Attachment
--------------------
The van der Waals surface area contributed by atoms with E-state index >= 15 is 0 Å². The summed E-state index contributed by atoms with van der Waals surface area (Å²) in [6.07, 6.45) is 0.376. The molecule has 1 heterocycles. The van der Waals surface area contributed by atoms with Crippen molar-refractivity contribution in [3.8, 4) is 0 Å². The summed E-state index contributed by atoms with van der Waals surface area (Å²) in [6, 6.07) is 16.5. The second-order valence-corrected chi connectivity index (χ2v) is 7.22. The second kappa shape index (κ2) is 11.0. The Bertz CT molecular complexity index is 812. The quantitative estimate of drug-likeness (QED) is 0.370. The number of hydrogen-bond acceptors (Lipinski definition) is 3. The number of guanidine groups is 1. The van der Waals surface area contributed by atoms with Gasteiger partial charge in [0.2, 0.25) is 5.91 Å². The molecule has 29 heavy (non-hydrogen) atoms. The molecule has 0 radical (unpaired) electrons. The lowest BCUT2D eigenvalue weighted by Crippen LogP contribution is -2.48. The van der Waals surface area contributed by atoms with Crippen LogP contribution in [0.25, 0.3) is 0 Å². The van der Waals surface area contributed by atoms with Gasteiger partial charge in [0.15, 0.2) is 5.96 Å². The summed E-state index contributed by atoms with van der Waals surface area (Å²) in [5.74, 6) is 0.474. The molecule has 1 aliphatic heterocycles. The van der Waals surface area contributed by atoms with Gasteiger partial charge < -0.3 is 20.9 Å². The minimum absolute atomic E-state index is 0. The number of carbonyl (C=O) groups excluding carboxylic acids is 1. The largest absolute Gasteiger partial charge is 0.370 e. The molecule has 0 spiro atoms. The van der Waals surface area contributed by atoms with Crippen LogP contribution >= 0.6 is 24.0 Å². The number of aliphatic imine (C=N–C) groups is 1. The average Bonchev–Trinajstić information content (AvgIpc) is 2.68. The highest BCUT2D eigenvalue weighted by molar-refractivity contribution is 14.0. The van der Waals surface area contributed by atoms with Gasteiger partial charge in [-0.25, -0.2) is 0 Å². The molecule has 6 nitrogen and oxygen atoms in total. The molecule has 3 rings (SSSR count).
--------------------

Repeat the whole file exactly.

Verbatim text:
The van der Waals surface area contributed by atoms with E-state index >= 15 is 0 Å². The summed E-state index contributed by atoms with van der Waals surface area (Å²) in [6.07, 6.45) is 0.376. The molecule has 1 heterocycles. The van der Waals surface area contributed by atoms with Crippen molar-refractivity contribution in [3.8, 4) is 0 Å². The summed E-state index contributed by atoms with van der Waals surface area (Å²) in [6, 6.07) is 16.5. The second-order valence-corrected chi connectivity index (χ2v) is 7.22. The second kappa shape index (κ2) is 11.0. The Bertz CT molecular complexity index is 812. The quantitative estimate of drug-likeness (QED) is 0.370. The number of hydrogen-bond acceptors (Lipinski definition) is 3. The number of guanidine groups is 1. The van der Waals surface area contributed by atoms with Gasteiger partial charge in [0.2, 0.25) is 5.91 Å². The molecule has 29 heavy (non-hydrogen) atoms. The molecule has 0 radical (unpaired) electrons. The lowest BCUT2D eigenvalue weighted by Crippen LogP contribution is -2.48. The van der Waals surface area contributed by atoms with Crippen LogP contribution in [0.25, 0.3) is 0 Å². The van der Waals surface area contributed by atoms with Gasteiger partial charge in [0.15, 0.2) is 5.96 Å². The summed E-state index contributed by atoms with van der Waals surface area (Å²) in [5.74, 6) is 0.474. The molecule has 1 aliphatic heterocycles. The van der Waals surface area contributed by atoms with Gasteiger partial charge < -0.3 is 20.9 Å². The minimum absolute atomic E-state index is 0. The number of carbonyl (C=O) groups excluding carboxylic acids is 1. The largest absolute Gasteiger partial charge is 0.370 e. The molecule has 0 spiro atoms. The van der Waals surface area contributed by atoms with Crippen LogP contribution >= 0.6 is 24.0 Å². The number of aliphatic imine (C=N–C) groups is 1. The average Bonchev–Trinajstić information content (AvgIpc) is 2.68. The highest BCUT2D eigenvalue weighted by molar-refractivity contribution is 14.0. The van der Waals surface area contributed by atoms with Gasteiger partial charge in [-0.25, -0.2) is 0 Å². The molecule has 6 nitrogen and oxygen atoms in total. The molecule has 3 rings (SSSR count).